Part 1: Boost python with c/c++ bindings. Beginners’ friendly guide to start embedding c/c++ shared libraries in python.

Python is a very easy, but versatile programming language used almost everywhere. Being an interpreted language it naturally lags behind in terms of speed of execution.

In this tutorial you will learn on how to make your python program faster using c/c++ code. Let’s start.

Note: here are the requirements you need to meet:- Visual Studio 2019 (don’t confuse it with Visual Studio Code)- installed python- pycharm community edition- OS: windows 10

There are 3 things we need to do:

  1. create a c/c++ shared library in Visual Studio
  2. create python module to consume the c/c++ code (shared library)
  3. run and check how program works

1: create c/c++ shared library in Visual Studio

  • Add new DLL (Dynamic-Link Library) project in Visual Studio

Note: in windows shared library has extension .dll whereas on Linux it’s .so — here more info.

Now create two files with implementation given below:

  • test.h (header file)
  • test.cpp (cpp file)

Note: This is just an example of sum function implemented in c++ and used in python. In later tutorials we’re going to have more advanced use cases.

// test.h#pragma once
#include <string>
int sum(int, int);

Let’s analyse what’s in the test.h:

  • pragma once makes sure that the file is loaded only once at a precompiling step. Simply, c/c++ merge all source files into one file before compilation to binary code, and it makes sure there is only one copy of this file.
  • #include <string> this is a header from the source code. Simply, it allows using strings and its corresponding functions.
  • int sum(int, int) this is a very simple function declaration that returns integer value as a sum of two other integers.
//test.cpp#include “pch.h”
#include <string>
#define DLLEXPORT extern “C” __declspec(dllexport)DLLEXPORT int sum(int a, int b) {
return a + b;

Let’s analyse what’s in the test.cpp:

  • #include “pch.h” this is auto generated precompiled header needed for shared library (dynamic library) using Visual Studio. An explanation is far beyond this tutorial. One thing to remember is to make sure that #include “pch.h” is at the top of the file cause everything above will not compile (this is just how compilation works :) )
  • #include <string> please look above
  • #define DLLEXPORT extern “C” __declspec(dllexport) — define means that DLLEXPORT == extern “C” __declspec(dllexport) and now it may be used below in the code. extern c means that our function sum will have the same name in python program (in a nutshell). __declspec(dllexport) makes sure that the function will be visible to python.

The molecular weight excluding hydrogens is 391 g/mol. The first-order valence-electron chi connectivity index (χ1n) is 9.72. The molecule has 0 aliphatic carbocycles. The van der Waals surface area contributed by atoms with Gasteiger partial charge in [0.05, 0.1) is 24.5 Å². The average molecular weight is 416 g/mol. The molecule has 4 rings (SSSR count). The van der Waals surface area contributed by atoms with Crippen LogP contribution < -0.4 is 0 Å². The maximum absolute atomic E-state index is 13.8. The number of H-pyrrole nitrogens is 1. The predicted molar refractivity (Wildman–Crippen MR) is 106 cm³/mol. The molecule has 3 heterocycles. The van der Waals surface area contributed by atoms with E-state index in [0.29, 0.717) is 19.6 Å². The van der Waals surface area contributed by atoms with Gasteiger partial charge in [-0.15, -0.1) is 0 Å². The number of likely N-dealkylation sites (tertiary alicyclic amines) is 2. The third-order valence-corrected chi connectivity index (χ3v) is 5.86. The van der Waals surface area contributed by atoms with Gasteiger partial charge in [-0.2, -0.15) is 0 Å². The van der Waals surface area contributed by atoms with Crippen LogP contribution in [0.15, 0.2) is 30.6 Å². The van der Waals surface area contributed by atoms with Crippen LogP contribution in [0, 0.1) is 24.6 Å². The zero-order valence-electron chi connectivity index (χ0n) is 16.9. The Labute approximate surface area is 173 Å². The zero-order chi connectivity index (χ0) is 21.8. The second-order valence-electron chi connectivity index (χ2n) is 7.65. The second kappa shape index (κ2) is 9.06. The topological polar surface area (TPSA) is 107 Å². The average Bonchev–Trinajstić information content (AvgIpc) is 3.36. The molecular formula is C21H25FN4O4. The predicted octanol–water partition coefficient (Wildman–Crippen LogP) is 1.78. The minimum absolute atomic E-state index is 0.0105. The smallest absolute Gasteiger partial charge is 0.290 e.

• int sum(int a, int b){ return a+b} this is just a function implementation of our function.

And now let’s compile our simple program. You need to click a green triangle at the middle top in Visual Studio.

We are done with c++!

Note: when you build your project make sure to have the same build configuration as python. For example if you have python 64 bit you need to build c/c++ on 64 bit as well. You can check your python build version on a python console at the bottom of the Pycharm:

2: create python module to consume the c/c++ code (shared library)

  • create new python project in the IDE
  • create python file with below implementation
from ctypes import *

if __name__ == "__main__":
mydll = cdll.LoadLibrary(r"C:\Users\PC\PycharmProjects\shared_library_example\your_project_name.dll")

print(mydll.sum(10, 10))

Let’s analyse what’s in the

  • from ctypes import * — is a foreign function library for Python. It provides C compatible data types, and allows calling functions in DLLs or shared libraries. It can be used to wrap these libraries in pure Python.
  • cdll.LoadLibrary — this function loads our shared library.
  • print(mydll.sum(10, 10)) — here we’re printing the sum of 10 and 10 defined in the shared library we’ve just loaded.

3: run and check how program works

To run python program we have two options:

  1. from IDE (example shown in pycharm)
  2. from terminal
  • run python program from a pycharm IDE

At the right top bottom there should a green triangle. Click it, and you will see the script output at the bottom of the pycharm IDE.

green triangle to start your program
  • from a terminal

Open a terminal (search for PowerShell in the windows).

Then type cd location/of/your/python/program like:

Then type python ./

In the next tutorial I will show a reverse — how to run python from c/c++ program.

Wish you best!

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